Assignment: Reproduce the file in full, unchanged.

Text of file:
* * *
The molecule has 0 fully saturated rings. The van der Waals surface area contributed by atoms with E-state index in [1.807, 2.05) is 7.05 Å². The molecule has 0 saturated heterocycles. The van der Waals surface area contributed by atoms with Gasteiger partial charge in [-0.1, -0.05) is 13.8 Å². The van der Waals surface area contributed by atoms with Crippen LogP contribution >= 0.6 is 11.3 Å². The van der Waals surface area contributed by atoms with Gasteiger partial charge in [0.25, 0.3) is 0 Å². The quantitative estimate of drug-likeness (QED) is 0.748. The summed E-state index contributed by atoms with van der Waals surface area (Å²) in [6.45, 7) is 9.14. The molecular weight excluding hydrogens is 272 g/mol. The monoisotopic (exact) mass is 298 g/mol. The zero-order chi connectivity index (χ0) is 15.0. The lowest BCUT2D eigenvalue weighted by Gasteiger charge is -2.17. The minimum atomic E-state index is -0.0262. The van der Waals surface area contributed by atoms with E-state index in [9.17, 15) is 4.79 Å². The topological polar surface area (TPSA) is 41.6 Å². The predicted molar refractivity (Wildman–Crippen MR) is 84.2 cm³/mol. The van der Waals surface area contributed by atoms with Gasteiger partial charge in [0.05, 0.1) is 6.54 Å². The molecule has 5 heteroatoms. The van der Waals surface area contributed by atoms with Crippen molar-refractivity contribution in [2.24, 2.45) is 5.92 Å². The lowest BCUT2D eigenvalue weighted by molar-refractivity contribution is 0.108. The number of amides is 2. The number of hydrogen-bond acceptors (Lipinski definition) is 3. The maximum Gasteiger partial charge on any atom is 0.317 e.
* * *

The molecule has 0 fully saturated rings. The van der Waals surface area contributed by atoms with E-state index in [1.807, 2.05) is 7.05 Å². The molecule has 0 saturated heterocycles. The van der Waals surface area contributed by atoms with Gasteiger partial charge in [-0.1, -0.05) is 13.8 Å². The van der Waals surface area contributed by atoms with Crippen LogP contribution >= 0.6 is 11.3 Å². The van der Waals surface area contributed by atoms with Gasteiger partial charge in [0.25, 0.3) is 0 Å². The quantitative estimate of drug-likeness (QED) is 0.748. The summed E-state index contributed by atoms with van der Waals surface area (Å²) in [6.45, 7) is 9.14. The molecular weight excluding hydrogens is 272 g/mol. The monoisotopic (exact) mass is 298 g/mol. The zero-order chi connectivity index (χ0) is 15.0. The lowest BCUT2D eigenvalue weighted by Gasteiger charge is -2.17. The minimum atomic E-state index is -0.0262. The van der Waals surface area contributed by atoms with E-state index in [9.17, 15) is 4.79 Å². The topological polar surface area (TPSA) is 41.6 Å². The predicted molar refractivity (Wildman–Crippen MR) is 84.2 cm³/mol. The van der Waals surface area contributed by atoms with Gasteiger partial charge in [0.05, 0.1) is 6.54 Å². The molecule has 5 heteroatoms. The van der Waals surface area contributed by atoms with Crippen molar-refractivity contribution in [2.24, 2.45) is 5.92 Å². The lowest BCUT2D eigenvalue weighted by molar-refractivity contribution is 0.108. The number of amides is 2. The number of hydrogen-bond acceptors (Lipinski definition) is 3. The maximum Gasteiger partial charge on any atom is 0.317 e.